With cyber attacks on the rise, successful breaches per company each year has risen more than 27 percent, from an average of 102 to 130. Ransomware attacks alone have doubled in frequency, from 13 percent to 27 percent, with incidents like WannaCry and Petya affecting thousands of targets and disrupting public services and large corporations across the world.
Over the last two years, the accelerating cost of cyber crime means that it is now 23 percent more than last year and is costing organisations, on average, US $11.7 million. Whether managing incidents themselves or spending to recover from the disruption to the business and customers, organisations are investing on an unprecedented scale—but current spending priorities show that much of this is misdirected toward security capabilities that fail to deliver the greatest efficiency and effectiveness.
Organisations need to better balance investments in security technologies
Security intelligence systems (67 percent) and advanced identity and access governance (63 percent) are the top two most widely deployed enabling security technologies across the enterprise. They also deliver the highest positive value gap with organisational cost savings of US$2.8 million and US$2.4 million respectively.
Innovations are generating the highest returns on investment, yet investment in them is low. For example, two enabling security technology areas identified as “Extensive use of cyber analytics and User Behavior Analytics (UBA)” and “Automation, orchestration and machine learning” were the lowest ranked technologies for enterprise-wide deployment (32 percent and 28 percent respectively) and yet they provide the third and fourth highest cost savings for security technologies. By balancing investments from less rewarding technologies into these breakthrough innovation areas, organisations could improve the effectiveness of their security programs.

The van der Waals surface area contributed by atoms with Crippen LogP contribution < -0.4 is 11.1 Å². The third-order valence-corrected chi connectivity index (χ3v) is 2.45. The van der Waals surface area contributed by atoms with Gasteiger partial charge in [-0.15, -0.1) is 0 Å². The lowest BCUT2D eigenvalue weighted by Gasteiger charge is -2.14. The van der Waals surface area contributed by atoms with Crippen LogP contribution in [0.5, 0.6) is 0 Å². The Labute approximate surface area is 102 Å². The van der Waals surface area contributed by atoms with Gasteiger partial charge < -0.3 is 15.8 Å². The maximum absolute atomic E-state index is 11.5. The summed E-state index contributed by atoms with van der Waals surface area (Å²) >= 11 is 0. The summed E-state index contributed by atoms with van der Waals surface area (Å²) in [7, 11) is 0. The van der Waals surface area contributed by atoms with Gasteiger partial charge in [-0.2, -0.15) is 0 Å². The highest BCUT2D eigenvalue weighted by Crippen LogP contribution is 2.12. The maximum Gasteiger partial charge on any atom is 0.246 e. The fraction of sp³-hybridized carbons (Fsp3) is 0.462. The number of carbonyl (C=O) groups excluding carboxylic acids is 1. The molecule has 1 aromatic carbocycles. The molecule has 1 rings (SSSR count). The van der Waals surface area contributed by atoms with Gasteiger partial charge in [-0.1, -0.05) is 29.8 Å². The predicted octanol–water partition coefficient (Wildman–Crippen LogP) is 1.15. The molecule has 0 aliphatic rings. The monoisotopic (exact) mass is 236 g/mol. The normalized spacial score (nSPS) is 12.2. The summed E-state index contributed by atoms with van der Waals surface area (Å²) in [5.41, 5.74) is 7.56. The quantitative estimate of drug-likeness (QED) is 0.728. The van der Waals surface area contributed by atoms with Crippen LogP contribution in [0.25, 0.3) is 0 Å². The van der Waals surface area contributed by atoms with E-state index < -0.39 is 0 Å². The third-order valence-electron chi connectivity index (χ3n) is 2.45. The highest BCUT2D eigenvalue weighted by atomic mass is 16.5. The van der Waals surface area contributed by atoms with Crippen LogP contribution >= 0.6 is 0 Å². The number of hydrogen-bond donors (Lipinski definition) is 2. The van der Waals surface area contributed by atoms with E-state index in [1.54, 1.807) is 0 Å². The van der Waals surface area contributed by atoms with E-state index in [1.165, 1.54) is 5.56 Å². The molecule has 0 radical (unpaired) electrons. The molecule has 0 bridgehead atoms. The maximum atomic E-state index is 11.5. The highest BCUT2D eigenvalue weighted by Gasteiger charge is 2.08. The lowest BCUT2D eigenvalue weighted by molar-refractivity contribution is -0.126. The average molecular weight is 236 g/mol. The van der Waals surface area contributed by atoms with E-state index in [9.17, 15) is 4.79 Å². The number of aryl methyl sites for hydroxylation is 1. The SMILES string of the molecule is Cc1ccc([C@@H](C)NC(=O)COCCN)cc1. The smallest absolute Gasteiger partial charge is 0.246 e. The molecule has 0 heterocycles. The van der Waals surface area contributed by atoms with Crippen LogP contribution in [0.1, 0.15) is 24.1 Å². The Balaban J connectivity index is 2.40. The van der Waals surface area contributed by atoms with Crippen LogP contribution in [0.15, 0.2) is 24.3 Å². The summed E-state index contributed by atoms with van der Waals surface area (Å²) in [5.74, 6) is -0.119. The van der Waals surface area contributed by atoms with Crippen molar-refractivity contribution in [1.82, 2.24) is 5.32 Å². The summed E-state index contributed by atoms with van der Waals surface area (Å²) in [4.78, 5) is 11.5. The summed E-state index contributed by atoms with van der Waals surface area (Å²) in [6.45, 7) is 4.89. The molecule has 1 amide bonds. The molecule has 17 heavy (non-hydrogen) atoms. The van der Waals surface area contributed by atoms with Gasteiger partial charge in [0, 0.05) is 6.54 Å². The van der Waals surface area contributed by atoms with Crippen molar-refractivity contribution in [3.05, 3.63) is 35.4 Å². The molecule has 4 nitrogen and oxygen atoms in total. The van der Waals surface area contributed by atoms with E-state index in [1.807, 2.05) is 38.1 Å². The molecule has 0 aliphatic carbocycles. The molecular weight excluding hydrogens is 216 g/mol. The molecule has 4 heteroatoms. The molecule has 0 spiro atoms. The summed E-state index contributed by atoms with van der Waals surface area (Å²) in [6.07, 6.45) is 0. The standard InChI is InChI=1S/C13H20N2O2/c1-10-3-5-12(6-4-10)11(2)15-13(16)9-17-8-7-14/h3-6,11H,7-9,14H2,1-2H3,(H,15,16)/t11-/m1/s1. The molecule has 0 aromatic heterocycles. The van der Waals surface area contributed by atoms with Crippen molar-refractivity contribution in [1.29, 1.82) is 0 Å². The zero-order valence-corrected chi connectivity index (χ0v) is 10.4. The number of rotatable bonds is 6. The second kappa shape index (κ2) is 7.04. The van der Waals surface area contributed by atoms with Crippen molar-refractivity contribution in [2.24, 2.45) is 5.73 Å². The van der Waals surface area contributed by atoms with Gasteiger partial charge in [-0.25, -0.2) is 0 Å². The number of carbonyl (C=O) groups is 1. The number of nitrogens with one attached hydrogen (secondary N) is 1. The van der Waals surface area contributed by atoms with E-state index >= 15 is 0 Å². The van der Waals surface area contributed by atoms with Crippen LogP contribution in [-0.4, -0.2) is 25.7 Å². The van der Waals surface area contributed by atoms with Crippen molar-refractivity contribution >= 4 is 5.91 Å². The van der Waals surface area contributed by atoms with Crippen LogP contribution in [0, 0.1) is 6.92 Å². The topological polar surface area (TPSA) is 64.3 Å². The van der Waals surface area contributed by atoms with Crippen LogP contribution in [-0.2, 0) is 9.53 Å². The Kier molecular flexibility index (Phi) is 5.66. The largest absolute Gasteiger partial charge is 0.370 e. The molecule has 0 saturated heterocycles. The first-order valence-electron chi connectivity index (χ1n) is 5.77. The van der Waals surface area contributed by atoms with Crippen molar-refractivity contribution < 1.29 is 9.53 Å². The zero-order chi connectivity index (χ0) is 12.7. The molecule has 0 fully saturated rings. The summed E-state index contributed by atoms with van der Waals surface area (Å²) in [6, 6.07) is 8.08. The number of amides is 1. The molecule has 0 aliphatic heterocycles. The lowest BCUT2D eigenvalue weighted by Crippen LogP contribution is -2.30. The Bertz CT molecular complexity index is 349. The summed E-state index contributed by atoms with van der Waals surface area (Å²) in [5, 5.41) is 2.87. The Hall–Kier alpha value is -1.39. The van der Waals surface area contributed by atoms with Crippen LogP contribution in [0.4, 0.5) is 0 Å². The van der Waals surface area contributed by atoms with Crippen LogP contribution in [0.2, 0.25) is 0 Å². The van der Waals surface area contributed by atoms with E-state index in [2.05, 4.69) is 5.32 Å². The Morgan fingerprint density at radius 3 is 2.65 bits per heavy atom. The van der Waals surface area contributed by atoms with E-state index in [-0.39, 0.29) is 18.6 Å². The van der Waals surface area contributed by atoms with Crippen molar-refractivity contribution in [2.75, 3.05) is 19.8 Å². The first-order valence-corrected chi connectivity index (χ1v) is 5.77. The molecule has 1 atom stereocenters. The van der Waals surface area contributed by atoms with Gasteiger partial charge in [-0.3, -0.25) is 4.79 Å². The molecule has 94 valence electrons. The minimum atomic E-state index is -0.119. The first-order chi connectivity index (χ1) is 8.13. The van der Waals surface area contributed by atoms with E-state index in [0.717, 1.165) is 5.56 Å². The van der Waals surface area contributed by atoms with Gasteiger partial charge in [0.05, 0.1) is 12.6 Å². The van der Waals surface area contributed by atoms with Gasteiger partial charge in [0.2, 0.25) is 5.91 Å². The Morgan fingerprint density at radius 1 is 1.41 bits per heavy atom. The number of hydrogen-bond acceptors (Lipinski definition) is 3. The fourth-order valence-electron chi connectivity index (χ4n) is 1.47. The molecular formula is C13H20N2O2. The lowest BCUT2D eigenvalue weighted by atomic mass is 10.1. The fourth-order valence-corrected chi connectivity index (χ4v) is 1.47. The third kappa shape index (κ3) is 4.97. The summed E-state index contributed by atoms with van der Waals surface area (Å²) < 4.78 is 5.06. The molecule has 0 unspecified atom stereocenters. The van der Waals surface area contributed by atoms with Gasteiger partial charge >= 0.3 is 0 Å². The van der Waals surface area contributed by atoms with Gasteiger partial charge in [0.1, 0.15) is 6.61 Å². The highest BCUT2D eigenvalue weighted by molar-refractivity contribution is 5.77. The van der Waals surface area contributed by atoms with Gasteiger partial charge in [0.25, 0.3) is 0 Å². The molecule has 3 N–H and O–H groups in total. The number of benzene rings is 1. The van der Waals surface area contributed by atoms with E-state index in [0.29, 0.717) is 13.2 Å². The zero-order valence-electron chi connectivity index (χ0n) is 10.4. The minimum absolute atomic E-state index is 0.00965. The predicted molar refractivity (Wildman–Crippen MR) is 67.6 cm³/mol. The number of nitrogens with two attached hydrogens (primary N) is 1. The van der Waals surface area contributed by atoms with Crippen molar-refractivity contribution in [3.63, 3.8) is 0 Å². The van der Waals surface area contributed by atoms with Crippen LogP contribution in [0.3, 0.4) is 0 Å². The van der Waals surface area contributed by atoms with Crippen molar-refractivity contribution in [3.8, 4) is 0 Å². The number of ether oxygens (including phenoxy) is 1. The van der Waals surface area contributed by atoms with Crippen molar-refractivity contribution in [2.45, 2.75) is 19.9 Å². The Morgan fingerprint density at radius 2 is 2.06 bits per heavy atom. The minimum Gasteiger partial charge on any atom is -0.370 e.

Financial services has the highest cost of cyber crime
The average annualised cost of cyber crime varies by industry segment. In this year’s study we compare cost averages for 15 different industry sectors. The cost of cyber crime for companies in financial services and utilities and energy have the highest annualised cost. In contrast, companies in life science, education and hospitality incurred a much lower cost on average.
Certain attacks are more costly based on organisational size
Smaller organisations experience a higher proportion of cyber crime costs relating to malware, Web-based attacks, phishing and social engineering attacks and stolen devices. In contrast, larger organisations experience a higher proportion of costs relating to denial of services, malicious insiders and malicious code.
Malware and Web-based attacks are the two most costly attack types. Companies spent an average of US$2.4 million and US$2 million on malware and Web-based attacks, respectively. Least costly are stolen devices, ransomware and botnets (US$865,985; US$532,914 and US$350,012, respectively).
Security intelligence systems have the biggest return on investment
At 21.5 percent, companies deploying security intelligence systems, on average, experience a substantially higher ROI than all other technology categories in this study. Also significant are the estimated ROI results for companies that utilise advanced identity and access governance and automation, orchestration and machine learning technologies (19.7 percent and 17.1 percent, respectively). The estimated average ROI for all nine categories of enabling security technologies is 14.1 percent.
To read the full study: Original source (Accenture) – click here
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